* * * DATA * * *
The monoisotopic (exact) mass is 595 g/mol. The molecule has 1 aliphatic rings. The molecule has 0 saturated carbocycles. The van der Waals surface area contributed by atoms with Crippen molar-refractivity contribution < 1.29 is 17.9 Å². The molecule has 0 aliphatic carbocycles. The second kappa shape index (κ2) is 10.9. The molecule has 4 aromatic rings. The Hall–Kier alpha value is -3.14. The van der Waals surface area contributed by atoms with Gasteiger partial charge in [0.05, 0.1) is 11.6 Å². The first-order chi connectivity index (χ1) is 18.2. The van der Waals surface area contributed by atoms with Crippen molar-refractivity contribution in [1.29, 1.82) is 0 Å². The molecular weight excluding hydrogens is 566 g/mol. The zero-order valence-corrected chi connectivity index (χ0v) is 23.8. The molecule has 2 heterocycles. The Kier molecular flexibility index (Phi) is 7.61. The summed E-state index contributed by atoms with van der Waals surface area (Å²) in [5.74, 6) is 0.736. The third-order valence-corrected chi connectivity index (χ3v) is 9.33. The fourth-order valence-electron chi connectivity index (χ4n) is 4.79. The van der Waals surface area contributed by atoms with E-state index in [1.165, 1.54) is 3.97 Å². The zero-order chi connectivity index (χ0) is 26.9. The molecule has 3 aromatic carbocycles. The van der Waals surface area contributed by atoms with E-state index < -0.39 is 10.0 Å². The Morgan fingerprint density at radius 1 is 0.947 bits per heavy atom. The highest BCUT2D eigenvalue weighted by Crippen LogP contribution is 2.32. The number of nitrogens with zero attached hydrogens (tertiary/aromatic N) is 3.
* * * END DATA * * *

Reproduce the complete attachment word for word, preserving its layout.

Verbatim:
The monoisotopic (exact) mass is 595 g/mol. The molecule has 1 aliphatic rings. The molecule has 0 saturated carbocycles. The van der Waals surface area contributed by atoms with Crippen molar-refractivity contribution < 1.29 is 17.9 Å². The molecule has 0 aliphatic carbocycles. The second kappa shape index (κ2) is 10.9. The molecule has 4 aromatic rings. The Hall–Kier alpha value is -3.14. The van der Waals surface area contributed by atoms with Gasteiger partial charge in [0.05, 0.1) is 11.6 Å². The first-order chi connectivity index (χ1) is 18.2. The van der Waals surface area contributed by atoms with Crippen molar-refractivity contribution in [1.29, 1.82) is 0 Å². The molecular weight excluding hydrogens is 566 g/mol. The zero-order valence-corrected chi connectivity index (χ0v) is 23.8. The molecule has 2 heterocycles. The Kier molecular flexibility index (Phi) is 7.61. The summed E-state index contributed by atoms with van der Waals surface area (Å²) in [5.74, 6) is 0.736. The third-order valence-corrected chi connectivity index (χ3v) is 9.33. The fourth-order valence-electron chi connectivity index (χ4n) is 4.79. The van der Waals surface area contributed by atoms with E-state index in [1.165, 1.54) is 3.97 Å². The zero-order chi connectivity index (χ0) is 26.9. The molecule has 3 aromatic carbocycles. The van der Waals surface area contributed by atoms with E-state index < -0.39 is 10.0 Å². The Morgan fingerprint density at radius 1 is 0.947 bits per heavy atom. The highest BCUT2D eigenvalue weighted by Crippen LogP contribution is 2.32. The number of nitrogens with zero attached hydrogens (tertiary/aromatic N) is 3.